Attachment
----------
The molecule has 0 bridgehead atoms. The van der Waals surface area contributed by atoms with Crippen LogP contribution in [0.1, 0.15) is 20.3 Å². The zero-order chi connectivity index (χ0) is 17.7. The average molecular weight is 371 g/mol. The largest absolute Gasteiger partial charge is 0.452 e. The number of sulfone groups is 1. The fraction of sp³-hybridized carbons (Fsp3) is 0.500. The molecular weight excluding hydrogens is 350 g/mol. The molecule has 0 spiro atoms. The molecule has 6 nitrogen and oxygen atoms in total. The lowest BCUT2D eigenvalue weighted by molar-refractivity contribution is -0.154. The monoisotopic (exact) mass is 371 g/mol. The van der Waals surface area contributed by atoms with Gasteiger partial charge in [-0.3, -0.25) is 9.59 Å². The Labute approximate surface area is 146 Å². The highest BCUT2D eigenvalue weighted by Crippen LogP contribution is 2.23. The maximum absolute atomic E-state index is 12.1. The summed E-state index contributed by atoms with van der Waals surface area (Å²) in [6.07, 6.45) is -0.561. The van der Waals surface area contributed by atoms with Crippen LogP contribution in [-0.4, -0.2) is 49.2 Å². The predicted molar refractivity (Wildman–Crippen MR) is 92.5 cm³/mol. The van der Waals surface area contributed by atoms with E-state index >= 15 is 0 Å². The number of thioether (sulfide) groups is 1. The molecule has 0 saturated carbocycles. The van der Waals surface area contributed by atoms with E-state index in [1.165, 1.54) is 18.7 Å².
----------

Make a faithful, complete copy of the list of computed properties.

The molecule has 0 bridgehead atoms. The van der Waals surface area contributed by atoms with Crippen LogP contribution in [0.1, 0.15) is 20.3 Å². The zero-order chi connectivity index (χ0) is 17.7. The average molecular weight is 371 g/mol. The largest absolute Gasteiger partial charge is 0.452 e. The number of sulfone groups is 1. The fraction of sp³-hybridized carbons (Fsp3) is 0.500. The molecular weight excluding hydrogens is 350 g/mol. The molecule has 0 spiro atoms. The molecule has 6 nitrogen and oxygen atoms in total. The lowest BCUT2D eigenvalue weighted by molar-refractivity contribution is -0.154. The monoisotopic (exact) mass is 371 g/mol. The van der Waals surface area contributed by atoms with Gasteiger partial charge in [-0.3, -0.25) is 9.59 Å². The Labute approximate surface area is 146 Å². The highest BCUT2D eigenvalue weighted by Crippen LogP contribution is 2.23. The maximum absolute atomic E-state index is 12.1. The summed E-state index contributed by atoms with van der Waals surface area (Å²) in [6.07, 6.45) is -0.561. The van der Waals surface area contributed by atoms with Crippen LogP contribution in [-0.4, -0.2) is 49.2 Å². The predicted molar refractivity (Wildman–Crippen MR) is 92.5 cm³/mol. The van der Waals surface area contributed by atoms with E-state index >= 15 is 0 Å². The number of thioether (sulfide) groups is 1. The molecule has 0 saturated carbocycles. The van der Waals surface area contributed by atoms with E-state index in [1.165, 1.54) is 18.7 Å².